Plant therapy

By Joanne Mohan

Gardening is a lovely hobby that offers a mix of both active and passive engagement. The physical activity involved in gardening provides exercise, fresh air, and a connection with nature. Gardens offer a peaceful environment that can transport your mind to another place. Gardening can also provide a sense of accomplishment through small tasks such as watering, attracting pollinators, weeding, watching growth, and enjoying edibles such as herbs and vegetables. Enjoying the process of planting and cultivating a container can be a fulfilling experience, and the sight of blooming flowers and herbs can be a source of passive admiration.

Plants hung upside down to dry.

When we dig in the soil, it releases a unique and earthy aroma known as geosmin, which is produced by a type of soil bacteria called actinomycetes. This scent is known to have a positive effect on most humans, as it has therapeutic properties such as regulating the immune system and stabilizing serotonin levels, which can improve mood, feelings, and overall happiness. 

Gardening is a wonderful way to connect with nature and experience the therapeutic benefits of plants and soil. It provides a peaceful and relaxing space to retreat when life gets too demanding. For children, especially, gardening can be an invaluable hobby that they can carry with them throughout their lives. It can offer a quiet and calming space where they can escape from the stresses of daily life, connecting with nature versus their screens.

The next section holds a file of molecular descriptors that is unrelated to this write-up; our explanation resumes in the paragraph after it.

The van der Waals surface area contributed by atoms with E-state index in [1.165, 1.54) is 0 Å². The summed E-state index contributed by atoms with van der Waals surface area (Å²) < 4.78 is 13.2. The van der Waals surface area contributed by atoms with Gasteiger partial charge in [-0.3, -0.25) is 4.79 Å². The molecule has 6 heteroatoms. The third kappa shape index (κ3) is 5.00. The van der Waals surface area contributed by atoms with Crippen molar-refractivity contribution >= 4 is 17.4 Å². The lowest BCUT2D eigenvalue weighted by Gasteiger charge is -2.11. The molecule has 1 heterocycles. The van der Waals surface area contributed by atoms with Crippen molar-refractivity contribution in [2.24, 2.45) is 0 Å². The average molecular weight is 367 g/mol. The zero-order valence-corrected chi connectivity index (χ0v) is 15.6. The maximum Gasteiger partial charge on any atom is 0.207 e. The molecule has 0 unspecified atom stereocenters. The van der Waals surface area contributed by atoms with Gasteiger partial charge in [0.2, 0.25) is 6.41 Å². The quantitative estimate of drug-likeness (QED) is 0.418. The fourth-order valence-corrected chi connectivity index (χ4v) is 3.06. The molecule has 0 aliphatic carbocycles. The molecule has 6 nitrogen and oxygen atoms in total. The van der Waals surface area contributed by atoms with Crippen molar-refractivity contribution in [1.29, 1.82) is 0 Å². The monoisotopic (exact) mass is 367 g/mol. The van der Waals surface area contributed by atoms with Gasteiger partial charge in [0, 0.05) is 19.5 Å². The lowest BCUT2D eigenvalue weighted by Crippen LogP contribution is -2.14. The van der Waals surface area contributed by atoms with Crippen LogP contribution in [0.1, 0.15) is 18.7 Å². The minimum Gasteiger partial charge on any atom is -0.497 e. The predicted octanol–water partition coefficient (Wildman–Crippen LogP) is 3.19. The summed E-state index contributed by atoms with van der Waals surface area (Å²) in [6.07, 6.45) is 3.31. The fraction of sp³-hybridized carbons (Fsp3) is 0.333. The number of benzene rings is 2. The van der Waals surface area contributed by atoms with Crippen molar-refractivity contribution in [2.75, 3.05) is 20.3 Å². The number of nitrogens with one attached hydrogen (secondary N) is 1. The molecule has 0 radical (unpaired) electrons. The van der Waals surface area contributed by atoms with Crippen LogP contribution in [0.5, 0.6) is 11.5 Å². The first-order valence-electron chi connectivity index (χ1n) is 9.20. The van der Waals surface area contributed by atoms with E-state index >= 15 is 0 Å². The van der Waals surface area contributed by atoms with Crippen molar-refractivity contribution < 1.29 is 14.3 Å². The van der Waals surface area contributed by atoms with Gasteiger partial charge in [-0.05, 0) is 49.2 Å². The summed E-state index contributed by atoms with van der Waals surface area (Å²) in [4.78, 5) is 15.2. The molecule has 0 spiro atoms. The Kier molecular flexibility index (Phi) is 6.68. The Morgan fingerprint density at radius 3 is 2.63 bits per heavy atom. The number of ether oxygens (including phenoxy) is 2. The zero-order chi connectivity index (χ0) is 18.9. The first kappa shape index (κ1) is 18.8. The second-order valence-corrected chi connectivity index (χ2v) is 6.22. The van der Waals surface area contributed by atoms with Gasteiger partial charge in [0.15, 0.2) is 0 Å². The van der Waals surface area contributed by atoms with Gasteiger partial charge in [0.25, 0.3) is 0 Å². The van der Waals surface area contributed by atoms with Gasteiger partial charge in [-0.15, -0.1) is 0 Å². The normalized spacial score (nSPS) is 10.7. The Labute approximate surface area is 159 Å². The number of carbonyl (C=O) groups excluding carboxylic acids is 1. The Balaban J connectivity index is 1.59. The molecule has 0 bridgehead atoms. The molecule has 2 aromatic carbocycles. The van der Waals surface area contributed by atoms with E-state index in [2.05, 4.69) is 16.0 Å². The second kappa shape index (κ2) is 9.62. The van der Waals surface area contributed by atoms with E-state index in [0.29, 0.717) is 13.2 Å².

Even if you don’t have access to a garden, planting a few containers with select plants can still bring a touch of nature into your life. For example, planting some gladiolas and lavender on your patio, deck, step, or balcony can create a beautiful and fragrant oasis that will attract hummingbirds and other wildlife, providing a lovely connection with the natural world.

Our gardens can be sources of food, art, crafts, and resiliency. We can grow an Elderberry shrub, harvest the flowers in May for Elderberry cordial, harvest the berries in Fall for Syrup, and also provide a source of food and shelter for birds and other pollinators. Many of the flowers in our gardens can pressed to offer creativity in petal art, dried for tea, and used as oils in cream making.

Join Parklane Living in Orillia for a journey of discovery through classes in petal art, climate-resilient gardens, making a tea garden, and creating your cream. Learn which plants to grow, how to harvest and collect them, and uncover the endless purposeful uses that our plants and gardens can offer. Let us help you unlock the beauty and potential of nature!   

Register at: